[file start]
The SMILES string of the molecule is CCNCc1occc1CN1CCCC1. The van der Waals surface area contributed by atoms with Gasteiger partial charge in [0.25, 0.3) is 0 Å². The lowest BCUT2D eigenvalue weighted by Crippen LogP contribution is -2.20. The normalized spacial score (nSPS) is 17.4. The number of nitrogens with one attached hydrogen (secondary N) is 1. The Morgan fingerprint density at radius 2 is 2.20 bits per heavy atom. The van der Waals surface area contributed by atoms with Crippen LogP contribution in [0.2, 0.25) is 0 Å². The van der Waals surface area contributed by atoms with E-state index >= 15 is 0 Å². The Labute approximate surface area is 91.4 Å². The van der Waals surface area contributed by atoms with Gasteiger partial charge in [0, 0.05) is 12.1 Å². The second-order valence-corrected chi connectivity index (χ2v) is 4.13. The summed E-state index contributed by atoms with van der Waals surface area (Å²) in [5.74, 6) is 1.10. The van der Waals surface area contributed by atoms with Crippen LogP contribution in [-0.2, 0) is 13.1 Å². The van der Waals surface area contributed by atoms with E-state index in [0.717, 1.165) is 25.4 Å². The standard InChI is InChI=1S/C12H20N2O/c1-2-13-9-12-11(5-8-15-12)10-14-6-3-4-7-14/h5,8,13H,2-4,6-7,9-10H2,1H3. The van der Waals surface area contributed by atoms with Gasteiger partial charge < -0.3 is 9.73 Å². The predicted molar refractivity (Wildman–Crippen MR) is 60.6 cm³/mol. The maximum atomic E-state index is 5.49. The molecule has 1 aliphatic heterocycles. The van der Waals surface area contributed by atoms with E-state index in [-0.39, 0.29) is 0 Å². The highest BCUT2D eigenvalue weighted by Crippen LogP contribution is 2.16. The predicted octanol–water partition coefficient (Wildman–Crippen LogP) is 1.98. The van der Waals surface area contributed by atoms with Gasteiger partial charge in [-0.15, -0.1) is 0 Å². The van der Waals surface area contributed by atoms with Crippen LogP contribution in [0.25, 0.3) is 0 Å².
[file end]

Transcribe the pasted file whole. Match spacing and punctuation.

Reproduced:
The SMILES string of the molecule is CCNCc1occc1CN1CCCC1. The van der Waals surface area contributed by atoms with Gasteiger partial charge in [0.25, 0.3) is 0 Å². The lowest BCUT2D eigenvalue weighted by Crippen LogP contribution is -2.20. The normalized spacial score (nSPS) is 17.4. The number of nitrogens with one attached hydrogen (secondary N) is 1. The Morgan fingerprint density at radius 2 is 2.20 bits per heavy atom. The van der Waals surface area contributed by atoms with Crippen LogP contribution in [0.2, 0.25) is 0 Å². The van der Waals surface area contributed by atoms with E-state index >= 15 is 0 Å². The Labute approximate surface area is 91.4 Å². The van der Waals surface area contributed by atoms with Gasteiger partial charge in [0, 0.05) is 12.1 Å². The second-order valence-corrected chi connectivity index (χ2v) is 4.13. The summed E-state index contributed by atoms with van der Waals surface area (Å²) in [5.74, 6) is 1.10. The van der Waals surface area contributed by atoms with Crippen LogP contribution in [-0.2, 0) is 13.1 Å². The van der Waals surface area contributed by atoms with E-state index in [0.717, 1.165) is 25.4 Å². The standard InChI is InChI=1S/C12H20N2O/c1-2-13-9-12-11(5-8-15-12)10-14-6-3-4-7-14/h5,8,13H,2-4,6-7,9-10H2,1H3. The van der Waals surface area contributed by atoms with Gasteiger partial charge < -0.3 is 9.73 Å². The predicted molar refractivity (Wildman–Crippen MR) is 60.6 cm³/mol. The maximum atomic E-state index is 5.49. The molecule has 1 aliphatic heterocycles. The van der Waals surface area contributed by atoms with E-state index in [-0.39, 0.29) is 0 Å². The highest BCUT2D eigenvalue weighted by Crippen LogP contribution is 2.16. The predicted octanol–water partition coefficient (Wildman–Crippen LogP) is 1.98. The van der Waals surface area contributed by atoms with Gasteiger partial charge in [-0.15, -0.1) is 0 Å². The van der Waals surface area contributed by atoms with Crippen LogP contribution in [0.25, 0.3) is 0 Å².